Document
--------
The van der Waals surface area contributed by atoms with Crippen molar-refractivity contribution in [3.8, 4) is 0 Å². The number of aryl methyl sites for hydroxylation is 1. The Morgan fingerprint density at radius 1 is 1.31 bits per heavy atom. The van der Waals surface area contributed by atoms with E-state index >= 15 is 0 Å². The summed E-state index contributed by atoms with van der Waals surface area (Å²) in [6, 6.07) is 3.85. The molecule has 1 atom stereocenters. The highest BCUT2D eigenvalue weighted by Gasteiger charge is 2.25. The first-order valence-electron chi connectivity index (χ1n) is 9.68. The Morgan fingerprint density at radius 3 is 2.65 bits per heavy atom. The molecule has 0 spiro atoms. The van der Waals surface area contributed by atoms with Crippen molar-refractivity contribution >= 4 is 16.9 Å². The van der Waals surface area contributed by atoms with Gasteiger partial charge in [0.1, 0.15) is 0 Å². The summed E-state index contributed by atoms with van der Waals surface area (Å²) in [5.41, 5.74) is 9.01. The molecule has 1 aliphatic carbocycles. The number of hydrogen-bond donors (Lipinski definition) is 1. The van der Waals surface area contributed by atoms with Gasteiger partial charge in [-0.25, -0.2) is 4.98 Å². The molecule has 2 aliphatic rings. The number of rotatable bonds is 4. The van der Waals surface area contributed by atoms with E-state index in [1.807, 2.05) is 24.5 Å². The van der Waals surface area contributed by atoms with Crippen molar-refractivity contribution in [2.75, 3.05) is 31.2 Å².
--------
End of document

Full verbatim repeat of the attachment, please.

The van der Waals surface area contributed by atoms with Crippen molar-refractivity contribution in [3.8, 4) is 0 Å². The number of aryl methyl sites for hydroxylation is 1. The Morgan fingerprint density at radius 1 is 1.31 bits per heavy atom. The van der Waals surface area contributed by atoms with E-state index >= 15 is 0 Å². The summed E-state index contributed by atoms with van der Waals surface area (Å²) in [6, 6.07) is 3.85. The molecule has 1 atom stereocenters. The highest BCUT2D eigenvalue weighted by Gasteiger charge is 2.25. The first-order valence-electron chi connectivity index (χ1n) is 9.68. The Morgan fingerprint density at radius 3 is 2.65 bits per heavy atom. The molecule has 0 spiro atoms. The van der Waals surface area contributed by atoms with Crippen molar-refractivity contribution >= 4 is 16.9 Å². The van der Waals surface area contributed by atoms with Gasteiger partial charge in [0.1, 0.15) is 0 Å². The summed E-state index contributed by atoms with van der Waals surface area (Å²) in [5.41, 5.74) is 9.01. The molecule has 1 aliphatic carbocycles. The number of hydrogen-bond donors (Lipinski definition) is 1. The van der Waals surface area contributed by atoms with Gasteiger partial charge in [-0.25, -0.2) is 4.98 Å². The molecule has 2 aliphatic rings. The number of rotatable bonds is 4. The van der Waals surface area contributed by atoms with E-state index in [1.807, 2.05) is 24.5 Å². The van der Waals surface area contributed by atoms with Crippen molar-refractivity contribution in [2.75, 3.05) is 31.2 Å².